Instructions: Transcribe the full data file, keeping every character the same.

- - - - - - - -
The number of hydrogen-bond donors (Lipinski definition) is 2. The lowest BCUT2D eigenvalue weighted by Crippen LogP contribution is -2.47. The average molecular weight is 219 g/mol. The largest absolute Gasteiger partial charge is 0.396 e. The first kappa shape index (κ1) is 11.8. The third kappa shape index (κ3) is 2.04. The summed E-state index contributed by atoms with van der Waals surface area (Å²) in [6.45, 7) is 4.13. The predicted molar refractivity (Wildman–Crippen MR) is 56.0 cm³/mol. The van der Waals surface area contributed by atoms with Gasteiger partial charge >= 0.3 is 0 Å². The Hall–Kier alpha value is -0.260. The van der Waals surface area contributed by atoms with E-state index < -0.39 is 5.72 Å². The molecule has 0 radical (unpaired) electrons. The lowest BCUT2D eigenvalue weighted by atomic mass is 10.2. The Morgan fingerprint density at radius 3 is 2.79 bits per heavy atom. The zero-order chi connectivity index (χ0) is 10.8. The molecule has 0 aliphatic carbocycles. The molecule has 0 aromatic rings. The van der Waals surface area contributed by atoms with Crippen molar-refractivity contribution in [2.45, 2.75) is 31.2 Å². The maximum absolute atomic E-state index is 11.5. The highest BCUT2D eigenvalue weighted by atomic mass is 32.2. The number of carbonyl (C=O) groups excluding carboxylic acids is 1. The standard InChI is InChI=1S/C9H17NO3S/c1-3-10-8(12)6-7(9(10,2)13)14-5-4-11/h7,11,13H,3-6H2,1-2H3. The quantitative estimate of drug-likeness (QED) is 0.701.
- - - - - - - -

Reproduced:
The number of hydrogen-bond donors (Lipinski definition) is 2. The lowest BCUT2D eigenvalue weighted by Crippen LogP contribution is -2.47. The average molecular weight is 219 g/mol. The largest absolute Gasteiger partial charge is 0.396 e. The first kappa shape index (κ1) is 11.8. The third kappa shape index (κ3) is 2.04. The summed E-state index contributed by atoms with van der Waals surface area (Å²) in [6.45, 7) is 4.13. The predicted molar refractivity (Wildman–Crippen MR) is 56.0 cm³/mol. The van der Waals surface area contributed by atoms with Gasteiger partial charge >= 0.3 is 0 Å². The Hall–Kier alpha value is -0.260. The van der Waals surface area contributed by atoms with E-state index < -0.39 is 5.72 Å². The molecule has 0 radical (unpaired) electrons. The lowest BCUT2D eigenvalue weighted by atomic mass is 10.2. The Morgan fingerprint density at radius 3 is 2.79 bits per heavy atom. The zero-order chi connectivity index (χ0) is 10.8. The molecule has 0 aliphatic carbocycles. The molecule has 0 aromatic rings. The van der Waals surface area contributed by atoms with Crippen molar-refractivity contribution in [2.45, 2.75) is 31.2 Å². The maximum absolute atomic E-state index is 11.5. The highest BCUT2D eigenvalue weighted by atomic mass is 32.2. The number of carbonyl (C=O) groups excluding carboxylic acids is 1. The standard InChI is InChI=1S/C9H17NO3S/c1-3-10-8(12)6-7(9(10,2)13)14-5-4-11/h7,11,13H,3-6H2,1-2H3. The quantitative estimate of drug-likeness (QED) is 0.701.